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Articles

  1. Bush tracking and warfare in late twentieth-century east and southern Africa
  2. Bibliography
  3. Prospects and Challenges
  4. School of Humanities and Social Sciences

As for indirect insight into the consequences of terrorism in Africa, the analysis of Elu and Price is of potential significance. They report evidence that remittances to sub-Saharan Africa are used at least in part to finance terrorism. Given that remittances otherwise finance p. To the extent that terrorist activity is correlated with or complements other types of growth-reducing conflict, the analyses of Berdal , Collier, and Hoeffler , Kaldor , and Omeje suggest that the financing of terrorism in sub-Saharan Africa is also important for the promotion, severity, and duration of wars and civil conflicts—which are associated with lower growth in sub-Saharan Africa Gyimah-Brempong and Corley Last but not least, there is some evidence that terrorism in Africa may have some beneficial consequences.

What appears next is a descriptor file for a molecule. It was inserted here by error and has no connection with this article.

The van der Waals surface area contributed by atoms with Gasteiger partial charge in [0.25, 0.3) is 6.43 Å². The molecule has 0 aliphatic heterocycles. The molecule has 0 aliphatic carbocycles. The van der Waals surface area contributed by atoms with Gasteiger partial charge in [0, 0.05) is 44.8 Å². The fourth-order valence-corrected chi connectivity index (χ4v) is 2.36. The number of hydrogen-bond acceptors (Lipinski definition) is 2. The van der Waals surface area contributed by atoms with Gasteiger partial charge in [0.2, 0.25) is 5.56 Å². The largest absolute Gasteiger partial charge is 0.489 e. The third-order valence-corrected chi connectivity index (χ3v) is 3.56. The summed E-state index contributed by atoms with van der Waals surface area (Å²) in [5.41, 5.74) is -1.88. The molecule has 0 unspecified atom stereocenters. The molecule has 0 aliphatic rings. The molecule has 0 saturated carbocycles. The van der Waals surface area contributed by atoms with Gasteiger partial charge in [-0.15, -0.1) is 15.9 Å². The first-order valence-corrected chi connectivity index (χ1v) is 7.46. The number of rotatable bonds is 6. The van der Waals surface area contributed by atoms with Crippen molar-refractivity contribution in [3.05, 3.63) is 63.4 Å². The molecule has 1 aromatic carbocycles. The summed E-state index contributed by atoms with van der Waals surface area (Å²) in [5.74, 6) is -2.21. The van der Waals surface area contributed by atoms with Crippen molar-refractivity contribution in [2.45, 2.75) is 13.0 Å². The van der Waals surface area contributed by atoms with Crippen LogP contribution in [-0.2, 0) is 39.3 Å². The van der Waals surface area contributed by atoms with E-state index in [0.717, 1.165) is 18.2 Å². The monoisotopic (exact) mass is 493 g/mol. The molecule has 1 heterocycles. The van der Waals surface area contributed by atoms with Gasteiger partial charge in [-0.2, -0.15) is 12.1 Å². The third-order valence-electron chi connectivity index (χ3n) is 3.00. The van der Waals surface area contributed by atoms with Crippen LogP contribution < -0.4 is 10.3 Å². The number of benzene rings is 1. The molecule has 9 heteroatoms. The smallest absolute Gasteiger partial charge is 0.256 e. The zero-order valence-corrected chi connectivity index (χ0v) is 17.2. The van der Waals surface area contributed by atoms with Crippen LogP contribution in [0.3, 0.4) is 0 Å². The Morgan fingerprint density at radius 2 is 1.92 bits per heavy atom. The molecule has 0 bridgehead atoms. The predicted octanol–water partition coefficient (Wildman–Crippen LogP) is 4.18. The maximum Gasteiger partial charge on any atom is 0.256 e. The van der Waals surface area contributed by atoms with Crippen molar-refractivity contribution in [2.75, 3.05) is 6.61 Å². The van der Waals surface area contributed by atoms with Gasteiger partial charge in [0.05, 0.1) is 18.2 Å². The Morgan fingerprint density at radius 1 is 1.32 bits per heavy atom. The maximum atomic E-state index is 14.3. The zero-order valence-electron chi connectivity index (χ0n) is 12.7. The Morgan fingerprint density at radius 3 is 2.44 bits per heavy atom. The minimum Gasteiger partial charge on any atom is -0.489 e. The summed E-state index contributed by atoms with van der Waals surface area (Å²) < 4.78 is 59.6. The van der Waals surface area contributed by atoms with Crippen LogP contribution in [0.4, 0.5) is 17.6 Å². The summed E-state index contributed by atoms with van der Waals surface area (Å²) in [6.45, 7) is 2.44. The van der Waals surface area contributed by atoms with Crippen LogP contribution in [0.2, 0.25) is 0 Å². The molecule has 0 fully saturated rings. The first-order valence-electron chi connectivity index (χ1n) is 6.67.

Wanta and Kalyango considered the impact of terrorism in Africa on media events in the USA, and the extent to which it can frame US foreign policy toward Africa. In general, a key finding was that terrorist events in Africa triggered media coverage that was associated with presidential policy initiatives leading to significant inflows of foreign aid in Africa.


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Thus, to the extent that foreign aid is beneficial for Africa Juselius and Moller , and its elasticity with respect to growth is larger than its elasticity with respect to terrorist events e. They found that the high frequency of depopulating wars in Europe prior to had the effect of increasing the ratio of land and capital relative to the population, which catalyzed increases in per capita income for war survivors that has persisted. As for practicality, the weapons of modern warfare are far more destructive of both physical capital and individuals than in the past, and with the exception of poor countries, land—labor ratios are not significant determinants of per capita income.